When Microsoft announced last week that it was acquiring chat bot maker Colloquis to create Windows Live Agents and Service Agents, it seemed to come out of the blue, but a reader informs me that Microsoft has a history with the company under it’s former name of Conversagent which had just been changed in July.
In particular, Conversagent provided a little known IM answer bot for Microsoft’s Encarta encyclopedia called Encarta Instant Answers:
Microsoft has released a brand new MSN Messenger bot called ‘Encarta® Instant Answers’!
This MSN chat bot, as the name suggests, provides answers to your questions from Microsoft’s Encarta encyclopedia through MSN Messenger. This can be extremely useful for quick fact finding or some ‘Instant’ homework help!
Simply add the bot to your MSN Messenger contact list, say ‘hello’ to it and follow the prompts from the conversation.
The email address to add in MSN Messenger for this bot is firstname.lastname@example.org.
It was a minor fad at the end of last year with various weblogs reproducing bot conversations (e.g. here) and it currently works in Windows Live Messenger as well.
Beyond the amusement factor, Encarta Instant Answers was also an example of the kind of features available for MSN Messenger bots developed with the Buddyscript SDK that Colloquis/Conversagent was offering for free in conjunction with Microsoft:
In partnership with Microsoft, Colloquis is making available a free license to the Colloquis SDK for the development of integrated BOT and Activity applications on the MSN Messenger platform.
Looking to the future, another aspect in the deal was undoubtedly that Colloquis holds a patent 20060136298 titled Methods and apparatus for contextual advertisements in an online conversation thread. Not only snappy patter, but ads too!
Todd Bishop spelunks Microsoft’s financial filings and discovers where the 10,000 new employees went and that Microsoft’s legal payouts declined to $1.3 billion.
MySpace driving more retail traffic than MSN search according to Hitwise.
MSN Chat to close, apparently killed by instant messaging.
Depending on who is counting, MSNBC.com still gets 3 to 4 times the traffic of CBSnews.com or ABCnews.com. As always, note that MSNBC.com is still equally owned by Microsoft and NBC and is separate from MSNBC TV which Microsoft largely divested in December.
Windows Desktop Search 3.0 Beta 2 released.
Microsoft Re-Aligns U.S. Financial Services Group into 3 separate groups targeting insurance, capital markets, and banking.
Indian state moves to bar Microsoft from schools. The Communists are back in power in Kerala and have banned the sale and manufacture of Coke and Pepsi too. Somehow being the vanguard of the proletariat lacks the verve of the good old days.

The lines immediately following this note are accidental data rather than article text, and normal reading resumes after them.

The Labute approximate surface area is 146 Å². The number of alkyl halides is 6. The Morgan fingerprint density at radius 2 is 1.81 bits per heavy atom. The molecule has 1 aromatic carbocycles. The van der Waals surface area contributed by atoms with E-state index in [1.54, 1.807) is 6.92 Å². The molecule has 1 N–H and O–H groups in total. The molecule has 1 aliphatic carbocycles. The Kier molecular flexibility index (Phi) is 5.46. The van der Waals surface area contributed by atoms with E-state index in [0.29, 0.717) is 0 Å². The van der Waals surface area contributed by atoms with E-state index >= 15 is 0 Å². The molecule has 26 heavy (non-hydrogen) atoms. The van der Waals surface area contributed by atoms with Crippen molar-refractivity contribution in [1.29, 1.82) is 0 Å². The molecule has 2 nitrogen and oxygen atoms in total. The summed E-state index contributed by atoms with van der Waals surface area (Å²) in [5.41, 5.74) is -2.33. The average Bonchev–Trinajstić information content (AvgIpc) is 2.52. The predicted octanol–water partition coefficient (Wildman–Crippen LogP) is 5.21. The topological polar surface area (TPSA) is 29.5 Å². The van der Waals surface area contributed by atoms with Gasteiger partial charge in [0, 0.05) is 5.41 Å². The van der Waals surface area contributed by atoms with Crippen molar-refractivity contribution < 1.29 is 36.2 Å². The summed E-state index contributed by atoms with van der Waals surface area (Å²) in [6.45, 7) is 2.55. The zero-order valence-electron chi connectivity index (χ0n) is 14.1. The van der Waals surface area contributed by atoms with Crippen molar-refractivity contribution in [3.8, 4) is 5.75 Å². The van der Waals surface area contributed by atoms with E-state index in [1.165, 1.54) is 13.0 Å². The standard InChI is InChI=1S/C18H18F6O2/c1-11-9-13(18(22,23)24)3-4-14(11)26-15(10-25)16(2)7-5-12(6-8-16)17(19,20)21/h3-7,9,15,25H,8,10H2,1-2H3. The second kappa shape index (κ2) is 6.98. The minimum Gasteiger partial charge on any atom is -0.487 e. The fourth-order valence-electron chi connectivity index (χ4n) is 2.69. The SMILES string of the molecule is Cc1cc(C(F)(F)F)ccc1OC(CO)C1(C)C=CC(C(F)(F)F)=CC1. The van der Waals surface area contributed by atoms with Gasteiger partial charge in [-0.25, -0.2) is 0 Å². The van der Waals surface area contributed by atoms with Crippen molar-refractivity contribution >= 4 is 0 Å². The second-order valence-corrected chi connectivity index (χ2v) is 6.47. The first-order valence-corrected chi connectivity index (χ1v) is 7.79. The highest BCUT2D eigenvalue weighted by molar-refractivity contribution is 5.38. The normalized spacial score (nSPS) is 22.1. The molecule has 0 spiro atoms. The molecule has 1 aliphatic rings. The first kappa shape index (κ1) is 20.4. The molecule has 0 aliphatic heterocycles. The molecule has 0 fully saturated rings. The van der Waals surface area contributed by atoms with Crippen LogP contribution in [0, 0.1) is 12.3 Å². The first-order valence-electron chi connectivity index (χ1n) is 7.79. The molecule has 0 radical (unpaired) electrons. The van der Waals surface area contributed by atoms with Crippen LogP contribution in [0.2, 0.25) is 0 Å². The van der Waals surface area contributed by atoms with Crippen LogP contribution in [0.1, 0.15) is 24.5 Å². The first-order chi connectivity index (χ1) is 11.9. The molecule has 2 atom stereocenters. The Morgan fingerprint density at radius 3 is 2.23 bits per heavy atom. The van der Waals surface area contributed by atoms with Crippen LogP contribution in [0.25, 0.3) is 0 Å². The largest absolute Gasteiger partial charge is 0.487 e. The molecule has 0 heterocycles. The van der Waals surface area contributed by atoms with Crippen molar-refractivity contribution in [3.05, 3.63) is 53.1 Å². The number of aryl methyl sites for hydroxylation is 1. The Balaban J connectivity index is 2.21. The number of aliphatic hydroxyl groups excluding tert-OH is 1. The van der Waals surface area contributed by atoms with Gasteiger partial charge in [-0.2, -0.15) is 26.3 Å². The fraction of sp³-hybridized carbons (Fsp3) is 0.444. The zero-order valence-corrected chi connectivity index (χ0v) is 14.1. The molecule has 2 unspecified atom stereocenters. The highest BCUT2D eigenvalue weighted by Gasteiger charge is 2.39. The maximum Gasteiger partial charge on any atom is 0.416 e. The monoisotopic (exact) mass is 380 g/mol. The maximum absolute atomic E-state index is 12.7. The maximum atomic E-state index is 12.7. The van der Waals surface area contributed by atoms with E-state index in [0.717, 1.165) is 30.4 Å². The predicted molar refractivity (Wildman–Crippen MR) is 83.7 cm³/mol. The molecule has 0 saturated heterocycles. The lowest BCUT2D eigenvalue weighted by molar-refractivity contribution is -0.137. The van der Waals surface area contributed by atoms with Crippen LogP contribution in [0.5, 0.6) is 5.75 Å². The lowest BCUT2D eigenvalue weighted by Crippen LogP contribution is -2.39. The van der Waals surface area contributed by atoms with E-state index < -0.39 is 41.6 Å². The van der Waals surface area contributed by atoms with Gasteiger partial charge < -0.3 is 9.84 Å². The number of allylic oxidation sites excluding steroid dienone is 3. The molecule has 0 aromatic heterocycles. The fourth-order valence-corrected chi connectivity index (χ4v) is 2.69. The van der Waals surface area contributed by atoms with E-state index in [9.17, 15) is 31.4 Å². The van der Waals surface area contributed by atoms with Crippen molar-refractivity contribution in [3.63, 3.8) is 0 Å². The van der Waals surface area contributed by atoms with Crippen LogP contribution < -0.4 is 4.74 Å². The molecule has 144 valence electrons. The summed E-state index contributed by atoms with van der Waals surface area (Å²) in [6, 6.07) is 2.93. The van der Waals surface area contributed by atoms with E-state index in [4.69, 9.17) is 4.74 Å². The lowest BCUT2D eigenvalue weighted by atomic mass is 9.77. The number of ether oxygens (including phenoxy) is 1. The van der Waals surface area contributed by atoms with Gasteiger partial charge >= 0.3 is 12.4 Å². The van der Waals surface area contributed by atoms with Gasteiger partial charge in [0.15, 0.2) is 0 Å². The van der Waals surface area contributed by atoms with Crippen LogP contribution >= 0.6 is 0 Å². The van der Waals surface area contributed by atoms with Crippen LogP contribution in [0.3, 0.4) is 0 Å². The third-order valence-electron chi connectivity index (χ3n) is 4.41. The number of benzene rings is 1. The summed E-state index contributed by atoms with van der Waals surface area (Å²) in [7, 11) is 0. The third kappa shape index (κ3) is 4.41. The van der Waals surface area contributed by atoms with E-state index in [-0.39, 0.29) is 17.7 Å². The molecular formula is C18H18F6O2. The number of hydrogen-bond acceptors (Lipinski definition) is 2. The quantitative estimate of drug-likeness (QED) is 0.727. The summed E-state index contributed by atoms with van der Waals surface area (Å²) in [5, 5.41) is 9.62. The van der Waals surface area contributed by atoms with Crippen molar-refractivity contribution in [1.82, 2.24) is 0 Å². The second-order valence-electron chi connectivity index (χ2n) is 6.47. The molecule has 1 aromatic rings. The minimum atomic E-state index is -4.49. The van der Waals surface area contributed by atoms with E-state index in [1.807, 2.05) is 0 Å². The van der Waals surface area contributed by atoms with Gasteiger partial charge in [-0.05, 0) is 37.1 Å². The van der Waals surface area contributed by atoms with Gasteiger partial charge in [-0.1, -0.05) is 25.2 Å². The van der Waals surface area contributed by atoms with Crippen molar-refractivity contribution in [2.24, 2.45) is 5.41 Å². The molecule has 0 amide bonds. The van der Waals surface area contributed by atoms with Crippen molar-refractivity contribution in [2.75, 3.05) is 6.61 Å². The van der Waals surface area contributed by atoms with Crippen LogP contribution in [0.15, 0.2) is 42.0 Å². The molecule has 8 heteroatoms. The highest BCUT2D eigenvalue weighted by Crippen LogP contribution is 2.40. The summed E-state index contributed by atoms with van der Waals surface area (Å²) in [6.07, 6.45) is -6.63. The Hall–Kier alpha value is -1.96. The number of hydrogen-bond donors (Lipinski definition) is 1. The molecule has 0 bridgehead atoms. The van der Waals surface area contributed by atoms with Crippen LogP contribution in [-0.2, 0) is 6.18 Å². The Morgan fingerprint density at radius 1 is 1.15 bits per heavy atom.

Some Microsoft related news items from this week that didn’t find a post of their own.
What does Apple have up their sleeve for the iPod? And more European consumer groups are complaining about the iTunes/iPod interlock. What until they see Zune.
Microsoft has revised the Office 2007 user interface because of beta tester complaints. Among other things, the (unique but space consuming) “ribbon” is now collapsible. (Update: Jensen Harris says the ribbon always could be minimized, now the option is just more visible.) Speaking of Office, Microsoft has now come out on top in Massachusetts because of accessibility concerns – Massachusetts OpenDocument plan will use Office plug-in.
Windows servers also continued to show strength, with 3.1 percent growth in revenues, and 11 percent growth in shipments year over year. Servers based on the operating system made up 34.2 percent of quarterly revenue, as opposed to Unix’s 35 percent share, a 1.6 percent decline in revenues and 1.8 percent drop in unit shipments.
It turns out Microsoft’s indefinite postponement of security bulletin MS06-042 only lasted a day. The Redmond company on Thursday released an updated version of the patch that corrects a security vulnerability in IE 6.0 SP1.
The original patch contained a deployment issue, and was later discovered to include another security vulnerability.
The 2007 Games Convention was held in Leipzig, Germany this week and Microsoft put on a big show. I mentioned some of the news separately, but in addition:
Anti-monopoly push by China may hit Microsoft. Microsoft runs that risk everywhere.
MSN Messenger and Windows Live Messenger users in the UK will soon have a “report abuse” button to report sexual predators to the police. Also Microsoft is starting a beta for Windows Live Messenger 8.1.
Sometimes the promises in grand corporate alliance announcements actually do come true. Last October, Microsoft and Yahoo promised interoperability of their instant messaging services in 2Q2006 and it arrived today in beta only a little bit late:
Yahoo! Inc. and Microsoft Corp. today will begin limited public beta testing of interoperability between their instant messaging (IM) services that enable users of Windows Live® Messenger, the next generation of MSN® Messenger, and Yahoo!® Messenger with Voice to connect with each other. This interoperability — the first of its kind between two distinct, global consumer IM providers — will form the world’s largest consumer IM community, approaching 350 million accounts.
Consumers worldwide from Microsoft and Yahoo! will be able to take advantage of IM interoperability and join the limited public beta program. They will be among the first to exchange instant messages across the free services as well as see their friends’ online presence, view personal status messages, share select emoticons, view offline messages and add new contacts from either service at no cost. Yahoo! and Microsoft plan to make the interoperability between their respective IM services broadly available to consumers in the coming months.